Embellishing The Truth To Win Your Case

Yesterday the editors at the Tribune ran this editorial which is a the sky is falling look at what is wrong with the Illinois Workers' Compensation system.  To be fair, there are some things wrong with our system, namely that reforms put in to place in 2005 to curtail some costs have not worked.

Yet, as the Tribune seems to always be willing to do, they have stretched the truth or lied to make their case for reform.  Two biggies from this recent editorial:

1. Give the state more power to investigate fraud and deny claims by workers who are injured because they're drunk on the job. Yes, believe it, that's an issue.  This implies that employees are coming to work all shit faced and getting hurt as a result and beyond that getting paid for it.  There ought to be a law to stop this from happening because "believe it, that's an issue."  Except this law already exists and if you are found to be drunk or high when you got hurt, you will lose your claim.  I challenge the Tribune to show me even one case where this didn't happen.  I don't "believe it."

2. The governor's proposed reforms fail to tackle the biggest problems in the Illinois workers comp system. They don't require workers to prove they were injured on the job.  Uhm, yes they do.  The Tribsters make it sound like if you say you were hurt on the job you win.  That's not how it works.  In almost every case you need a doctor to state that your job was the cause of your condition and if you have other issues in your life such as obesity, an old similar injury, etc. you can bet that your claim will be denied which is of course a right the insurance company can and should have.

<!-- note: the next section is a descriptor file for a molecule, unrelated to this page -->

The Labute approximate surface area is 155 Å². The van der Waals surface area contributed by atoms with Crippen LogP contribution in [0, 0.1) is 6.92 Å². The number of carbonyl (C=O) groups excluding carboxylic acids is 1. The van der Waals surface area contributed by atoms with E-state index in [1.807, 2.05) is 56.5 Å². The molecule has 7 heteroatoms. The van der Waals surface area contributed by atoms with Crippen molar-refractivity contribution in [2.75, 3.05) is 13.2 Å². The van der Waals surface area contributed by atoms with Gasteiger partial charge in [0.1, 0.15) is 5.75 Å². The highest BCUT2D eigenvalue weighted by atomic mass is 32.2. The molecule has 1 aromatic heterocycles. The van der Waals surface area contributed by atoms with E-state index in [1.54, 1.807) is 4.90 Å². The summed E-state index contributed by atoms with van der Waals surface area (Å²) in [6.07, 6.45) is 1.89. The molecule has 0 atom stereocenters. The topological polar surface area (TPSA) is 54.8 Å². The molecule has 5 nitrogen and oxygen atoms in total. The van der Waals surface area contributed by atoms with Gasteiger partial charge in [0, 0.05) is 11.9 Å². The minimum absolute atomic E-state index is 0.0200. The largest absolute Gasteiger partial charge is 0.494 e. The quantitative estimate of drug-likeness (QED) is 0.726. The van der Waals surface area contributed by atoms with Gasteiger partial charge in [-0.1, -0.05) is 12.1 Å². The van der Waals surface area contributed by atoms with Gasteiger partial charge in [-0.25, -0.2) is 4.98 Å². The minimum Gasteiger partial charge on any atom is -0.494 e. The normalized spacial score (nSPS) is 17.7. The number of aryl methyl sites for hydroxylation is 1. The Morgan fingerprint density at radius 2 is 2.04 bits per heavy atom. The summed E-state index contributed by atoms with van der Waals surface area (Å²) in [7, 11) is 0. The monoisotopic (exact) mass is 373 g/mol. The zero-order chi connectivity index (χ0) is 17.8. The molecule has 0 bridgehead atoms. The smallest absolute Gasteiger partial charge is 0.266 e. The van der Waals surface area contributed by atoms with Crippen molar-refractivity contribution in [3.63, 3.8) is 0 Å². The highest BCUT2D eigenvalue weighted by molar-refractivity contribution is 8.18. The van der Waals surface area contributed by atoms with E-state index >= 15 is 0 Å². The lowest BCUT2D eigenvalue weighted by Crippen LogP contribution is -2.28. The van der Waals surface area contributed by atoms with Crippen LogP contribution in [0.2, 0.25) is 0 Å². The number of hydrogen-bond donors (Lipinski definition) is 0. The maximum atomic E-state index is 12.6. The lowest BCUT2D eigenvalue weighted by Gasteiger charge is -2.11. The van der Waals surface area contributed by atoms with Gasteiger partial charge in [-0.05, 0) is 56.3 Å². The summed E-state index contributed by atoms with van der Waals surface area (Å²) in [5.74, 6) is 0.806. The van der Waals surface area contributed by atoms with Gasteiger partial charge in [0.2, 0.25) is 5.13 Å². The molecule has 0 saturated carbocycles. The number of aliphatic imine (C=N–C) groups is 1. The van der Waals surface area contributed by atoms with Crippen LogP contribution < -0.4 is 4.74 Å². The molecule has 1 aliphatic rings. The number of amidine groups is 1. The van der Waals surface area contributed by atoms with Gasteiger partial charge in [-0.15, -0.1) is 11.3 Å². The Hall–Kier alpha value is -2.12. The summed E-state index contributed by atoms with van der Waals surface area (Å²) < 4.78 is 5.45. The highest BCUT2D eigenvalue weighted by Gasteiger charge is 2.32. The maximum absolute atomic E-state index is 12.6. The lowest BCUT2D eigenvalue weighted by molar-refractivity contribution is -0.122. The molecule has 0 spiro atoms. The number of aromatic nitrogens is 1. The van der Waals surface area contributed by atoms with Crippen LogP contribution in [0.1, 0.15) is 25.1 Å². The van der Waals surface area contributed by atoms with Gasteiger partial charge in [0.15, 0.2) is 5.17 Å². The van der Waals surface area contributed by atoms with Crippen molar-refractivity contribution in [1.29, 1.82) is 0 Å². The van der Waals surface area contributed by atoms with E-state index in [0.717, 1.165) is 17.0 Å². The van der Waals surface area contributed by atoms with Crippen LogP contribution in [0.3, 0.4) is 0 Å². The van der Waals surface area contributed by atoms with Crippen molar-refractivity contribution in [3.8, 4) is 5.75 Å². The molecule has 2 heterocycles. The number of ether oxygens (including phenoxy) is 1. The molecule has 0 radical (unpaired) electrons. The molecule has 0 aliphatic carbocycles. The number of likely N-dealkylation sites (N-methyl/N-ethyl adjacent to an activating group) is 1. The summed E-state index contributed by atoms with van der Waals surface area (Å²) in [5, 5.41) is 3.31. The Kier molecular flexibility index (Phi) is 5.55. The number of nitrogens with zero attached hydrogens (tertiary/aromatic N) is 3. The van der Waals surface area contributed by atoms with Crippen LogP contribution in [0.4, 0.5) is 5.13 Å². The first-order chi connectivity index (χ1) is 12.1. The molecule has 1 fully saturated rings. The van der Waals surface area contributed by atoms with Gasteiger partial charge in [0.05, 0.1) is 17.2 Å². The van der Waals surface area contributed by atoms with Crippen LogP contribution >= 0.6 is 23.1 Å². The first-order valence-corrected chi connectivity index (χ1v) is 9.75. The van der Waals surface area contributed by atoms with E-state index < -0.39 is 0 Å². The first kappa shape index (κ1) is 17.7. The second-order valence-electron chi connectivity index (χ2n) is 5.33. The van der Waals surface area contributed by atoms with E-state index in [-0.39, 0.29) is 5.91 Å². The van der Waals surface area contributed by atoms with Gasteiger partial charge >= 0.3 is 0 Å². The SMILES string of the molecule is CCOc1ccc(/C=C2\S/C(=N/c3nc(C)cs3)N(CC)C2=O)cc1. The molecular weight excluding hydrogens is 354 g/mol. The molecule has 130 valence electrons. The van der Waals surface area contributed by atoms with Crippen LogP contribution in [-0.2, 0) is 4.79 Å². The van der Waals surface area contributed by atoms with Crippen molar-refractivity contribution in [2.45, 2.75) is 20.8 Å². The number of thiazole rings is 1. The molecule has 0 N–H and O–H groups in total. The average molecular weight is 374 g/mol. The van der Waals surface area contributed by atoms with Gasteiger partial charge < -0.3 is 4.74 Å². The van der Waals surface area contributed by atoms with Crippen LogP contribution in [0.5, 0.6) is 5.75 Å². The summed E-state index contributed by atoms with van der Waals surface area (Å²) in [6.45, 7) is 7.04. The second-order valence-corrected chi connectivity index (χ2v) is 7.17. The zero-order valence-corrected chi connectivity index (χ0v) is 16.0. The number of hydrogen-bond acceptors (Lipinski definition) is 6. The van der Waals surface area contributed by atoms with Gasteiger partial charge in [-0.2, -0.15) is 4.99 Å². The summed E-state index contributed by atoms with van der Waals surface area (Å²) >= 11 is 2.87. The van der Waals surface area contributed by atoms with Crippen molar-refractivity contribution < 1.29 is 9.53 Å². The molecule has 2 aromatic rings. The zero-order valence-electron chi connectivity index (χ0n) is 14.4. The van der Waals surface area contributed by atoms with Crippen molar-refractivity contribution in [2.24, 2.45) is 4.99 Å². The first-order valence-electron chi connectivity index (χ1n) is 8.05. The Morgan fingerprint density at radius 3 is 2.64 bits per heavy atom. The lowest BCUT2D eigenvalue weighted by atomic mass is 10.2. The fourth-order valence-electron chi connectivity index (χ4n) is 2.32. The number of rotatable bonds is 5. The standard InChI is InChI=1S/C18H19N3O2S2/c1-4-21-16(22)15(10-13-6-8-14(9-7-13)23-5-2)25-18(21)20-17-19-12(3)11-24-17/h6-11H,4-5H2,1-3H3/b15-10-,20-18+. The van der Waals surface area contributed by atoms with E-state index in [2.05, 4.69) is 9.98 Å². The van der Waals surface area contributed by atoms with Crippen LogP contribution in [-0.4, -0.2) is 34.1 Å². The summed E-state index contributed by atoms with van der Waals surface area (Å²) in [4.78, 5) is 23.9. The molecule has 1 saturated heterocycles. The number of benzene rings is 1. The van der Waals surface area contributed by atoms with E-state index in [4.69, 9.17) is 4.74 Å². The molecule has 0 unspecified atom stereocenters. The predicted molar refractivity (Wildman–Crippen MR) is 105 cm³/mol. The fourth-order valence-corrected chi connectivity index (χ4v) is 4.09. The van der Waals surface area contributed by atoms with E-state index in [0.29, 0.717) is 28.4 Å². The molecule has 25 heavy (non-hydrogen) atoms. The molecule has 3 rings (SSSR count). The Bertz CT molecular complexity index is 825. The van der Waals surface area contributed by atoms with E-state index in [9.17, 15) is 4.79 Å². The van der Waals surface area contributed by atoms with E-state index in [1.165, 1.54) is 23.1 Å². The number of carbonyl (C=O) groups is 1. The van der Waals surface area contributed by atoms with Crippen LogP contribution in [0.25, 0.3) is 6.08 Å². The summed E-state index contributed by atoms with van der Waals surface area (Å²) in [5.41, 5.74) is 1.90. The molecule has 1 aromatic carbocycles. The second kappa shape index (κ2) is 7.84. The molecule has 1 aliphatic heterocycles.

The Tribune editorial basically regurgitates talking points from the Illinois Chamber of Commerce.  Some of those talking points no doubt have validity; others just sound shocking, truth be damned.

It's pretty lazy of the Trib to write an editorial based on these points without doing any real investigation or fact finding of their own.  If they ever care to do this I'd suggest they start by looking in to the following:  Why is it that case filings are down by around 40% but costs to employers are sky-rocketing?  That really doesn't make sense, does it?  If insurance companies aren't paying as much wouldn't you think that those savings should be passed on?

Now there are certainly valid points that the Tribune could have made for reform that wouldn't have read as nice.  Now imagine if the truth of their editorial would be the reason that reform would succeed or fail.  If they were subject to a cross examination on trial they would get ripped apart.

So if we can learn anything from their laziness or embelling it's that if you are ever in an actual legal case and potentially subject to cross examination, you are really going to hurt your case by not being honest.  A case that seems too good to be true usually is and trained attorneys and others can usually sniff that out.

The Tribune can do this on an editorial to pursue their goals and face no consequences.  If you do that in whatever type of case you have, you will likely end up losing.


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